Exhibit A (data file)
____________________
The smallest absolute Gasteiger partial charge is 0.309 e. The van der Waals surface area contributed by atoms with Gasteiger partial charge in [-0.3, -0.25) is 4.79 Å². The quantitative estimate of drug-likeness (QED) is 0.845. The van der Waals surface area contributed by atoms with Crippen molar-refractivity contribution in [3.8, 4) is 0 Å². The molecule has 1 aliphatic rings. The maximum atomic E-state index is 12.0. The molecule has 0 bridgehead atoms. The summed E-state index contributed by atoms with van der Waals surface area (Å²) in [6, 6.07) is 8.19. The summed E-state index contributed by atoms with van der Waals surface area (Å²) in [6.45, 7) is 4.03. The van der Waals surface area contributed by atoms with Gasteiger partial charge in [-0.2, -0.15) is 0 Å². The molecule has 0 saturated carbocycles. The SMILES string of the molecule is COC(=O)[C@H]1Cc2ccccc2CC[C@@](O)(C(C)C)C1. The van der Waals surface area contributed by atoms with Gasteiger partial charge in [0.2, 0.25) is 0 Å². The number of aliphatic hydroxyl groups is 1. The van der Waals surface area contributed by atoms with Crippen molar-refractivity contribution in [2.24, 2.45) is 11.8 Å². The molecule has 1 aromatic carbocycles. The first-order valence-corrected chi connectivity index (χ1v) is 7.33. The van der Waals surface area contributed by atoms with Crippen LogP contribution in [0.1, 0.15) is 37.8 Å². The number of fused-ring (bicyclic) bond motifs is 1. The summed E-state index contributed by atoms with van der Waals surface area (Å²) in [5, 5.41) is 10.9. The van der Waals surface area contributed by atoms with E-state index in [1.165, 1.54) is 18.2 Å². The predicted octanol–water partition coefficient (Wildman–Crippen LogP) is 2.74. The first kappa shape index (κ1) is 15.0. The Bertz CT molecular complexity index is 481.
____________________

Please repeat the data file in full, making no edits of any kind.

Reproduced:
The smallest absolute Gasteiger partial charge is 0.309 e. The van der Waals surface area contributed by atoms with Gasteiger partial charge in [-0.3, -0.25) is 4.79 Å². The quantitative estimate of drug-likeness (QED) is 0.845. The van der Waals surface area contributed by atoms with Crippen molar-refractivity contribution in [3.8, 4) is 0 Å². The molecule has 1 aliphatic rings. The maximum atomic E-state index is 12.0. The molecule has 0 bridgehead atoms. The summed E-state index contributed by atoms with van der Waals surface area (Å²) in [6, 6.07) is 8.19. The summed E-state index contributed by atoms with van der Waals surface area (Å²) in [6.45, 7) is 4.03. The van der Waals surface area contributed by atoms with Gasteiger partial charge in [-0.2, -0.15) is 0 Å². The molecule has 0 saturated carbocycles. The SMILES string of the molecule is COC(=O)[C@H]1Cc2ccccc2CC[C@@](O)(C(C)C)C1. The van der Waals surface area contributed by atoms with Gasteiger partial charge in [0.2, 0.25) is 0 Å². The number of aliphatic hydroxyl groups is 1. The van der Waals surface area contributed by atoms with Crippen molar-refractivity contribution in [2.24, 2.45) is 11.8 Å². The molecule has 1 aromatic carbocycles. The first-order valence-corrected chi connectivity index (χ1v) is 7.33. The van der Waals surface area contributed by atoms with Crippen LogP contribution in [0.1, 0.15) is 37.8 Å². The number of fused-ring (bicyclic) bond motifs is 1. The summed E-state index contributed by atoms with van der Waals surface area (Å²) in [5, 5.41) is 10.9. The van der Waals surface area contributed by atoms with E-state index in [1.165, 1.54) is 18.2 Å². The predicted octanol–water partition coefficient (Wildman–Crippen LogP) is 2.74. The first kappa shape index (κ1) is 15.0. The Bertz CT molecular complexity index is 481.